- President Presents Community College Proposal in State of the Union Address
- Immigration Innovation Act Would Implement Much-Needed Visa Reforms
- Congressman Rangel Introduces Student Loan Interest Deduction Bill
- IN BRIEF: DHS Alert on Cyber-related Scams Targeting Universities; 50th Anniversary of ACE Fellows Program to be Celebrated at ACE Annual Meeting
President Obama gave his second-to-last State of the Union Address Tuesday night, and, as expected, his proposal for two years of free community college was an important component of the “middle class economics” plan that he said will be the focus of his last two years in office.
The president described his America’s College Promise initiative as necessary to secure the nation’s future in a “21st century economy that rewards knowledge like never before.” The initiative would pay for two years of community college for students who maintain a 2.5 GPA, attend school at least half-time and make “steady progress” toward their degree. Federal funding would cover three-quarters of the cost of the initiative, and states would assume the balance.
The administration gave an advance look last weekend at the tax-reform plan that would be used in part to pay for the federal government’s share. The president is proposing to increase taxes on the wealthiest Americans and financial firms by simplifying the tax code for individuals and eliminating some of the biggest loopholes that are only available to the wealthy and big corporations. The plan also would consolidate a series of education tax breaks into a single, permanent and expanded American Opportunity Tax Credit (AOTC), elements of which we have long supported. (See Inside Higher Ed for more details.)
The administration faces an uphill battle in pushing the plan through a Republican-controlled Congress. However, while all the details have not yet been released, the proposal looks very similar to a Republican bill that cleared the House last summer: the Student and Family Tax Simplification Act (H.R. 3393). The effort to simplify the overly complicated tax provisions in that measure was a welcome development, but other provisions were quite problematic, as we wrote in a letter to the House in July.
The traditional order of business is for the White House to follow the State of the Union by releasing its budget for the upcoming fiscal year. President Obama will send his proposal for FY 2016 to Congress on Feb. 2, which should give us more information about his plans.
The president mentioned immigration only in passing during his address, but it continues to loom large as congressional Republicans attempt to defund the administration’s executive action on immigration reform announced in November. In the meantime, a group of senators have introduced legislation to tackle one part of the issue that the president’s executive action did not address in detail: visa reform.
We sent a letter of support yesterday to the sponsors of the bipartisan Immigration Innovation ("I-Squared") Act, which is aimed at expanding the ability of high-skilled workers to live and work in the United States. Introduced by Sens. Orrin Hatch (R-UT), Amy Klobuchar (D-MN), Marco Rubio (R-FL), Chris Coons (D-DE), Jeff Flake (R-AZ) and Richard Blumenthal (D-CT), the bill includes the following provisions that will impact students and campuses:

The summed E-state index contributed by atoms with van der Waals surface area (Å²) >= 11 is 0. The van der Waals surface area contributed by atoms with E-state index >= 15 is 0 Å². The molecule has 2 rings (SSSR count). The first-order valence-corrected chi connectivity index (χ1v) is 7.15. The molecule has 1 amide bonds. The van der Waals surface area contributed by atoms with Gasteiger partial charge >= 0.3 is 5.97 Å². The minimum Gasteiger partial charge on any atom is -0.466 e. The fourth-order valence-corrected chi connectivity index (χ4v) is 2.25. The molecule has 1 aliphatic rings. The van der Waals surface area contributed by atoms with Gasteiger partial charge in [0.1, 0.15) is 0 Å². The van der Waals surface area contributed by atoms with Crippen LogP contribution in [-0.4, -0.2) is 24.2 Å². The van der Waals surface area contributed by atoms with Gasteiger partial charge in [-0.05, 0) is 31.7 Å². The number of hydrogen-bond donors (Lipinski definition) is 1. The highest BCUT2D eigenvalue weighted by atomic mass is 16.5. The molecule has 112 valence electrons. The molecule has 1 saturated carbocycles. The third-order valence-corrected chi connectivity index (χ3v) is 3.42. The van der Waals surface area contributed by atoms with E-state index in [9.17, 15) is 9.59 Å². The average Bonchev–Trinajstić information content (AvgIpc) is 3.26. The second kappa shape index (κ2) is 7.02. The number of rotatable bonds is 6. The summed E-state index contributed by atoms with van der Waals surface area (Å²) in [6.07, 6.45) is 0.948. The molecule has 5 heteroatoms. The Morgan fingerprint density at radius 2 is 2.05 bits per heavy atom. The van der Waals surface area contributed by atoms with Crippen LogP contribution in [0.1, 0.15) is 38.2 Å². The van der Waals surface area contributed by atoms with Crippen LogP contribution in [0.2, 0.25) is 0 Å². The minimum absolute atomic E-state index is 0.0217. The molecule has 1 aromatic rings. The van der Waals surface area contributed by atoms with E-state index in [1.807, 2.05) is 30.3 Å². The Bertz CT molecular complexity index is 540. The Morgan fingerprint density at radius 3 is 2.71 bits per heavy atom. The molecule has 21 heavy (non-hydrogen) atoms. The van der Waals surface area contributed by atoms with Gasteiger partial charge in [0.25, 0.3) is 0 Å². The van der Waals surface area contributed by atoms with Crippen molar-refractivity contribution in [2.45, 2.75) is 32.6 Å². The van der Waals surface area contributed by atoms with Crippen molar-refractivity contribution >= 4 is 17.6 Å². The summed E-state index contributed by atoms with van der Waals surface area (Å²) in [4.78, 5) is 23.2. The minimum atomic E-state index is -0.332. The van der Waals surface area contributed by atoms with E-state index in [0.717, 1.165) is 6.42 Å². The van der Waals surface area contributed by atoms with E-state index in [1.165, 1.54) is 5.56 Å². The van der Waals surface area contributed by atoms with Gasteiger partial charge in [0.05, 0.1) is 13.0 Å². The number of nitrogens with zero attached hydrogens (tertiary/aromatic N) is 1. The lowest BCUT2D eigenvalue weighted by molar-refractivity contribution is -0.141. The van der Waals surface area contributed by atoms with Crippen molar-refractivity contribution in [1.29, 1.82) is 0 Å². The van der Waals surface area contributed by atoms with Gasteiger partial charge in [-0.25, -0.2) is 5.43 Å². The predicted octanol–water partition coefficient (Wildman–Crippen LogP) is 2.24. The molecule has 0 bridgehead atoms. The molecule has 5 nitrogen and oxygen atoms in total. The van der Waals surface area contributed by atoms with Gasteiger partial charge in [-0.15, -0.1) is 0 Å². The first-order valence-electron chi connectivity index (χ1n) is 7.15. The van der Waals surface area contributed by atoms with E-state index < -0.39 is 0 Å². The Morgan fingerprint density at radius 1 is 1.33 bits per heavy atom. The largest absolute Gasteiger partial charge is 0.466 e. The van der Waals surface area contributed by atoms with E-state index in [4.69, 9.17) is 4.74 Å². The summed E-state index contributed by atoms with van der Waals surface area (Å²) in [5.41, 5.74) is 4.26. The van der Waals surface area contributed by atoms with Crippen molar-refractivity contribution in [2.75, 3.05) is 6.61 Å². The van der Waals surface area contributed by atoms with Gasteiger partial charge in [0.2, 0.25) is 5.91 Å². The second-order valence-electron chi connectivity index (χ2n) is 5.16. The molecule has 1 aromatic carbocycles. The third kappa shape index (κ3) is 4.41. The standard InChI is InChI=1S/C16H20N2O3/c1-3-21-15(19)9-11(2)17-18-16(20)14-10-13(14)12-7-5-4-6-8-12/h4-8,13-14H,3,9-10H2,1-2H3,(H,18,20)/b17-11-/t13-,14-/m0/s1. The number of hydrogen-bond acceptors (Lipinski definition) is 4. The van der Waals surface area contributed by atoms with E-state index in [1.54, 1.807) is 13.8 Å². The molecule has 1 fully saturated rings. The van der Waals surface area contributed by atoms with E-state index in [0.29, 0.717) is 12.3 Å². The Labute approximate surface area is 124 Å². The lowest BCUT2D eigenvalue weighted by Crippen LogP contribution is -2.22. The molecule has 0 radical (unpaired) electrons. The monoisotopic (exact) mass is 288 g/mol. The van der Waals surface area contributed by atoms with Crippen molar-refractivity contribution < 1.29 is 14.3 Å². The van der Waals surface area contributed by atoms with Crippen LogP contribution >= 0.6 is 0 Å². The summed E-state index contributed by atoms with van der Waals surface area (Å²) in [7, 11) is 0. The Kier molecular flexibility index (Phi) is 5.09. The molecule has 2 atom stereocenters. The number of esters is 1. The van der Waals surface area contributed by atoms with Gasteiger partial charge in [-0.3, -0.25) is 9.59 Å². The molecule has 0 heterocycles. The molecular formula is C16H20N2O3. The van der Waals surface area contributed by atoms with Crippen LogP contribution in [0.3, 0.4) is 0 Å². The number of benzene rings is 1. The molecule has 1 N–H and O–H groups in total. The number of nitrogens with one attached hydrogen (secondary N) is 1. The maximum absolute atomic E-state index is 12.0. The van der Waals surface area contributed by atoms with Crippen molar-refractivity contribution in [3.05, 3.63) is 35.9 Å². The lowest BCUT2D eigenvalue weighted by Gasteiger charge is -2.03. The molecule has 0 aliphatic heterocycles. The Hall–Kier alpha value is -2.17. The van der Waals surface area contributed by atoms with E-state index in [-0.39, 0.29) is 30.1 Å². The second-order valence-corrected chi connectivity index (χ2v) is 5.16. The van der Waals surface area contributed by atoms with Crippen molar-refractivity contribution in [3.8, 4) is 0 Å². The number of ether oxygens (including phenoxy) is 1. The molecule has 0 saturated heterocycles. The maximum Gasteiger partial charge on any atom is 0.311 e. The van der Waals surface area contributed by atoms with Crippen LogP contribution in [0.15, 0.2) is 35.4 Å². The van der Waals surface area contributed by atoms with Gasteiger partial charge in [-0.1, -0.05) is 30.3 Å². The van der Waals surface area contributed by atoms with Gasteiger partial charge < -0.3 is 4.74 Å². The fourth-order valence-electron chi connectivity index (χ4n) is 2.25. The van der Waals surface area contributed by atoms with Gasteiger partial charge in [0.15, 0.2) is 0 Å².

- Increasing the cap on the number of H-1B visas from 65,000 to 115,000, allowing it to reach 195,000 in years of high demand;
- Allowing foreign students studying for a bachelor’s degree or above to also pursue a path to permanent residency with employer sponsorship;
- Exempting U.S. STEM advanced degree holders and outstanding professors and researchers from the employment-based green card cap; and
- Reforming fees on H-1B visas and employment-based green cards and directing the revenue to fund a grant program to promote STEM education and worker retraining to be administered by the states.
Notably, the legislation defines STEM through the Department of Homeland Security’s (DHS) STEM list, which we strongly support. The DHS list includes important fields that have sometimes been excluded in other immigration reform bills, such as agricultural and natural resource sciences.
While the focus of this bill enjoys bipartisan support, it is not clear at this point what the timeline is in the Senate and how it will be received in the House.
Finally this week, we sent a letter of support Wednesday to Rep. Charles Rangel (D-NY) to endorse legislation he introduced to expand the student loan interest tax deduction. The bill would significantly expand the deduction by, among other things, increasing the deduction from $2,500 to $5,000 for individuals ($10,000 for joint filers), making permanent the elimination of the five-year limitation on the use of the deduction, and eliminating the income phase-out of $75,000 for individuals ($150,000 for joint filers) in the current deduction.
There is not yet a timeline for the House to consider this bill.
I wanted to pass along an alert from the Department of Homeland Security’s Office of Academic Engagement regarding cyber-related scams targeting universities, employees and students. The scams include attempts to get employees to divulge their personal payroll information and to steal student reimbursement money, such as student loan funds. You can provide more information to the appropriate administrators on your campus by sending them this link.
We will be celebrating the 50th anniversary of the ACE Fellows Program at ACE’s 97th Annual Meeting, scheduled for March 14-17 in Washington, DC. ACE is proud to count among its members more than 70 former Fellows who are currently serving as presidents and chancellors of institutions across the country. I hope you are making plans to join us for the special events and programs we have planned. For more information and to register, see the Annual Meeting website.
Molly Corbett Broad
President of ACE